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the 4 colour theorem, and an alternative to the current list of guidelines.

From: Jonathan Chetwynd <j.chetwynd@btinternet.com>
Date: Mon, 20 Aug 2001 07:21:11 +0100
Message-ID: <003f01c12940$4e94b9a0$0f8c7bd5@btopenworld.com>
To: <w3c-wai-gl@w3.org>
perhaps, this would serve as a good analogy to explain the variety of
simplicity, and help explain why we need an alternative to the current

we have:

a name:
the 4 colour theorem

a title:
Every planar map is four colorable

a brief description:
Is it possible to colour any map, so that no borders share the same colour,
using only 4 colours?
or similar

an illustration:

a game:

a new simpler proof:

a reference to a currently accepted proof:
K. Appel and W. Haken, Every planar map is four colorable. Part I.
Discharging, Illinois J. Math. 21 (1977), 429-490.

a description of the problem with this proof:
"(it) is extraordinarily complicated and tedious, and as far as we know, no
one has verified it in its entirety." see a new simpler proof.

a test?
well if there was one.....

It is unlikely that accessibility will be solved in the near future.
The proof of the 4 colour theorem is generally accepted to be understood by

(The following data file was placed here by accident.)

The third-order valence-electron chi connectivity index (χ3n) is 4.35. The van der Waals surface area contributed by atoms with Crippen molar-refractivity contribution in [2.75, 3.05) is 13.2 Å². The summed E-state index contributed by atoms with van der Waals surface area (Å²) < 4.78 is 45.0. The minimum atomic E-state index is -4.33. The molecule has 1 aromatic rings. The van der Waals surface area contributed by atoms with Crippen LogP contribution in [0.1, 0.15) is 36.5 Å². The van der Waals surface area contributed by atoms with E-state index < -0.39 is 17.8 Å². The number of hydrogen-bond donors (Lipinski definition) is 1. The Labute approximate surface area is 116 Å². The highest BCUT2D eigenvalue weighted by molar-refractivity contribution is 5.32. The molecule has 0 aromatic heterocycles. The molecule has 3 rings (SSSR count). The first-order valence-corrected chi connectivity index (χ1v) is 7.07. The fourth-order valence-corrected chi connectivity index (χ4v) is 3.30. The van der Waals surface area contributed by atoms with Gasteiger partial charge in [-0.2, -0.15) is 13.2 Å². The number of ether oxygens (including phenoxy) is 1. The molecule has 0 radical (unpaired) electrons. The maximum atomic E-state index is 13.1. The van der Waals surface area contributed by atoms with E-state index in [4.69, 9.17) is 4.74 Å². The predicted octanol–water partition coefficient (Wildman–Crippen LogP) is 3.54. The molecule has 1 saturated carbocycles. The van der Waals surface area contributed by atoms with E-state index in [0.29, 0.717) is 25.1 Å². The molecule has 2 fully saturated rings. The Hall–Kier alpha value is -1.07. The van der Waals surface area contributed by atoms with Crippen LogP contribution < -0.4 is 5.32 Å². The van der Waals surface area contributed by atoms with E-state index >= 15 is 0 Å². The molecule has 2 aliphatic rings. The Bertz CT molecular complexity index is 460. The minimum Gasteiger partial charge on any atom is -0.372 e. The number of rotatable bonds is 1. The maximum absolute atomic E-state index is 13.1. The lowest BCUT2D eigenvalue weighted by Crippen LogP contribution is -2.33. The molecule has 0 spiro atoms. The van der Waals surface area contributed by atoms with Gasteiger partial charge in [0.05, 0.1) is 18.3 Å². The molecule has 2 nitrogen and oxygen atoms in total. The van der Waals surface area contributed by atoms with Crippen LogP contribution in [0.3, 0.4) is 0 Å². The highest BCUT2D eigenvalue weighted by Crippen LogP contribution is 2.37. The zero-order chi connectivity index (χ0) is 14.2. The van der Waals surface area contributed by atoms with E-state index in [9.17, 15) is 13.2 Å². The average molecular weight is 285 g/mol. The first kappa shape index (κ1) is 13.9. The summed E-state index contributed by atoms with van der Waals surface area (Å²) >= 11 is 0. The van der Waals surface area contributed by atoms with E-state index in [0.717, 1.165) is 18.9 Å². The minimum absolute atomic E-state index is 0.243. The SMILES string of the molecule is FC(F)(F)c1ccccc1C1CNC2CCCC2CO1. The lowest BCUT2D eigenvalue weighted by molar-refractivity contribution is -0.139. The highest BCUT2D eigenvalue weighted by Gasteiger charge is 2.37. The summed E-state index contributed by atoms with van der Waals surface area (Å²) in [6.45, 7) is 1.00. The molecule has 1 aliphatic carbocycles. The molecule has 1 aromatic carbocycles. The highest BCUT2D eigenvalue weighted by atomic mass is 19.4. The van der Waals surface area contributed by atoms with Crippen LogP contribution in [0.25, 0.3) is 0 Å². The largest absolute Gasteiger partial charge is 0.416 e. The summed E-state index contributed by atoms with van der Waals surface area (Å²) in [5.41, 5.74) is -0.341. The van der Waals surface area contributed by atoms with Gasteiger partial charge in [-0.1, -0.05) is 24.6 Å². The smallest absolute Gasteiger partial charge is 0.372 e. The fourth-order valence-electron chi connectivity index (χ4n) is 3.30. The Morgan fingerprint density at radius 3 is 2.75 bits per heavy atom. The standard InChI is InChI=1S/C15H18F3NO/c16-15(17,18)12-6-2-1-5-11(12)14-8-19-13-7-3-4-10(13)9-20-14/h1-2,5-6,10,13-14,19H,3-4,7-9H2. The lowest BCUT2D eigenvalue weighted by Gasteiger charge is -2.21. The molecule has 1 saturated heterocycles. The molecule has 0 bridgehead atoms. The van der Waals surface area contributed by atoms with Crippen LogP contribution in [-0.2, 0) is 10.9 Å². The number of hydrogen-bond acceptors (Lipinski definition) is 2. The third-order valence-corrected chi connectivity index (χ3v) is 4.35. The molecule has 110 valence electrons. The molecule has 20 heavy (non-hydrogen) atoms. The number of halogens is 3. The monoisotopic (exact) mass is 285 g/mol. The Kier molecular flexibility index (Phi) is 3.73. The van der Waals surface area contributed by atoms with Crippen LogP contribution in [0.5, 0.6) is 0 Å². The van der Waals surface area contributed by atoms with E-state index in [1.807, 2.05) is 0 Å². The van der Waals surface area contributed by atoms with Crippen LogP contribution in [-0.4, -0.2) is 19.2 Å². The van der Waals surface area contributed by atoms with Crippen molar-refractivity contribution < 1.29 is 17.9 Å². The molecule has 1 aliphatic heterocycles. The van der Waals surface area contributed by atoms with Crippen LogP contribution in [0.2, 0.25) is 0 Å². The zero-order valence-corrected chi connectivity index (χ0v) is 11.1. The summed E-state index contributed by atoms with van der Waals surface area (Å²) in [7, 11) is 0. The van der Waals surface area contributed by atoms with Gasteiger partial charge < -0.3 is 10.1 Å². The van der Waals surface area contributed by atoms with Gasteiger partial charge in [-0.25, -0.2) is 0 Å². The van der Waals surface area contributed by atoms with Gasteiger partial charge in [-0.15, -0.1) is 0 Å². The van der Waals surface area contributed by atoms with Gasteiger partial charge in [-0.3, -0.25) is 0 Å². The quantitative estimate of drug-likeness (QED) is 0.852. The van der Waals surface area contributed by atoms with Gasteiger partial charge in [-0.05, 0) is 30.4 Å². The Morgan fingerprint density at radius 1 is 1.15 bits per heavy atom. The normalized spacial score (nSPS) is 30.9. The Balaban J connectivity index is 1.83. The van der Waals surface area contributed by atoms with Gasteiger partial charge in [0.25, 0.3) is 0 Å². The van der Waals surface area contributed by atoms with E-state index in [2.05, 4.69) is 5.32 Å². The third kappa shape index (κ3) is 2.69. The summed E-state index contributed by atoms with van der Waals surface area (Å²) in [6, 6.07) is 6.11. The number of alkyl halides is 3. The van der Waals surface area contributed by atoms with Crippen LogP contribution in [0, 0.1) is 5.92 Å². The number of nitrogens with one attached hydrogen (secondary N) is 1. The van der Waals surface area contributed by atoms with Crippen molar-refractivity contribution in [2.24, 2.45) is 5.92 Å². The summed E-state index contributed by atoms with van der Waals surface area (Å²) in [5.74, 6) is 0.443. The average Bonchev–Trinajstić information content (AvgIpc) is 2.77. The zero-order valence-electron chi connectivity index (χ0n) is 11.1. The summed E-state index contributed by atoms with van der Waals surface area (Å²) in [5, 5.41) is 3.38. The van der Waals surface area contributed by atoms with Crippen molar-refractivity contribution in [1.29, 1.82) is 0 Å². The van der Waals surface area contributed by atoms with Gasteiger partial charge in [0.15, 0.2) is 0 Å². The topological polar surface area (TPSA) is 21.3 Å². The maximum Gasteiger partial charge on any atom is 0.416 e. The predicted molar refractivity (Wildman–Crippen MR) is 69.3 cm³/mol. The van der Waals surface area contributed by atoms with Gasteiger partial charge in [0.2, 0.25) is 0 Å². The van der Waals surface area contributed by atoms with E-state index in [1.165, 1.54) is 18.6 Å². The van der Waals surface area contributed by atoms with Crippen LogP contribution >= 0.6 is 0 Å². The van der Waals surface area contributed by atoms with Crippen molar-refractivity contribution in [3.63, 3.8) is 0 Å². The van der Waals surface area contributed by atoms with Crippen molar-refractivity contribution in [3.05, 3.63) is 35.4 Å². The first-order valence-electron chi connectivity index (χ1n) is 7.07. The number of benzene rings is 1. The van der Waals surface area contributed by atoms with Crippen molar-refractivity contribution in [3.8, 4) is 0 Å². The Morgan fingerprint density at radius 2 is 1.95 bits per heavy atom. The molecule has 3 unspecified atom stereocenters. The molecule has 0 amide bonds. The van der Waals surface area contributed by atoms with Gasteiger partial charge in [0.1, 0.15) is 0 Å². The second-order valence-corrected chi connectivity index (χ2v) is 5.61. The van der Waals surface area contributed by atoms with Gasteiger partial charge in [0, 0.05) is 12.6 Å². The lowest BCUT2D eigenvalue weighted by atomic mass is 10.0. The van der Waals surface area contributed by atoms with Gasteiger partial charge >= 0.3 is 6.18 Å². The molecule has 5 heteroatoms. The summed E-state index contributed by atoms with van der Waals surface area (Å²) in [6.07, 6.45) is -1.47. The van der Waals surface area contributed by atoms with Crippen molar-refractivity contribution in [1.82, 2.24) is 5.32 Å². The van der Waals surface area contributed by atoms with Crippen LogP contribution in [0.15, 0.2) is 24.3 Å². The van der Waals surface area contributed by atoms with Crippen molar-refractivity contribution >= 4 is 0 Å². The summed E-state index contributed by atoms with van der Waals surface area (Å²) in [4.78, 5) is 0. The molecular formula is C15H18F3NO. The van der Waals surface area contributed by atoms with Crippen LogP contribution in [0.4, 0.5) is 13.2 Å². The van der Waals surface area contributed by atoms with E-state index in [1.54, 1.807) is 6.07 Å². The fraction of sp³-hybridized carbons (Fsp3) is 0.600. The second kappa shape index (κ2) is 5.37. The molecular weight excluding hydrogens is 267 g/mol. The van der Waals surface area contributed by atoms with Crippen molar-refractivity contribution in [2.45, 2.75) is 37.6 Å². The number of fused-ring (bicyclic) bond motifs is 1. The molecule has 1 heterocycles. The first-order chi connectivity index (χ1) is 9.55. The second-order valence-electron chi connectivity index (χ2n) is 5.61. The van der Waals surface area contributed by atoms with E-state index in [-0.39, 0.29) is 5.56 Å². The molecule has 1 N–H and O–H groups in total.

very few, this may help those having problems relating to issues relating to

We need to understand that users have different preferred learning methods,
and those reading the guidelines are presumably seeking to learn.
Not everyone prefers lists, some (like me) prefer to steal code snippets
from working examples, others like complete working modules like .class,
yet others like wizards, some prefer a workbook which takes one thru each
term with tests of partial learning, many enjoy playing a game with levels,
plenty learn from good audio-visual materials some of which offer
interactive tests. The list is endless, and I strongly recommend offering an
alternative to the current 'dry' list of guidelines.

best wishes

jonathan chetwynd
IT teacher (LDD)
http://www.peepo.com         "The first and still the best picture directory
on the web"
Received on Monday, 20 August 2001 02:44:29 UTC

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